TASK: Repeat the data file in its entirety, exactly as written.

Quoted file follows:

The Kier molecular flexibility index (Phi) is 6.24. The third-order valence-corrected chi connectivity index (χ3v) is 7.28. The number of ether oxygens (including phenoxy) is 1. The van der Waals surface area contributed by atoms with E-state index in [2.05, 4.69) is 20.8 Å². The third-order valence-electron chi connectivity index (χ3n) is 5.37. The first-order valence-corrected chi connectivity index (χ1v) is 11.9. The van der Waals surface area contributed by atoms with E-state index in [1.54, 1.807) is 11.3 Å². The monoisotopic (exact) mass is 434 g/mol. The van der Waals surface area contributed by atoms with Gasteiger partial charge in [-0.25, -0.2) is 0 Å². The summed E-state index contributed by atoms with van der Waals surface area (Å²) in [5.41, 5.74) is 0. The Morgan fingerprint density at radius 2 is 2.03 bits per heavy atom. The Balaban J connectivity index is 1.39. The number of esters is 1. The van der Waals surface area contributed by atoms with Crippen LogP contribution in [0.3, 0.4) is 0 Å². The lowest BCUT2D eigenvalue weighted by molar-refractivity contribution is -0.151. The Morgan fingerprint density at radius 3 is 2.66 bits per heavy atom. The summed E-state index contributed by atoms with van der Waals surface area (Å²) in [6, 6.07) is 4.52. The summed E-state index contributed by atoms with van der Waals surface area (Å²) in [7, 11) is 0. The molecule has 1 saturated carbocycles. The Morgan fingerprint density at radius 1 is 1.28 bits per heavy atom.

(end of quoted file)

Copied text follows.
The Kier molecular flexibility index (Phi) is 6.24. The third-order valence-corrected chi connectivity index (χ3v) is 7.28. The number of ether oxygens (including phenoxy) is 1. The van der Waals surface area contributed by atoms with E-state index in [2.05, 4.69) is 20.8 Å². The third-order valence-electron chi connectivity index (χ3n) is 5.37. The first-order valence-corrected chi connectivity index (χ1v) is 11.9. The van der Waals surface area contributed by atoms with E-state index in [1.54, 1.807) is 11.3 Å². The monoisotopic (exact) mass is 434 g/mol. The van der Waals surface area contributed by atoms with Gasteiger partial charge in [-0.25, -0.2) is 0 Å². The summed E-state index contributed by atoms with van der Waals surface area (Å²) in [5.41, 5.74) is 0. The Morgan fingerprint density at radius 2 is 2.03 bits per heavy atom. The Balaban J connectivity index is 1.39. The number of esters is 1. The van der Waals surface area contributed by atoms with Crippen LogP contribution in [0.3, 0.4) is 0 Å². The lowest BCUT2D eigenvalue weighted by molar-refractivity contribution is -0.151. The Morgan fingerprint density at radius 3 is 2.66 bits per heavy atom. The summed E-state index contributed by atoms with van der Waals surface area (Å²) in [6, 6.07) is 4.52. The summed E-state index contributed by atoms with van der Waals surface area (Å²) in [7, 11) is 0. The molecule has 1 saturated carbocycles. The Morgan fingerprint density at radius 1 is 1.28 bits per heavy atom.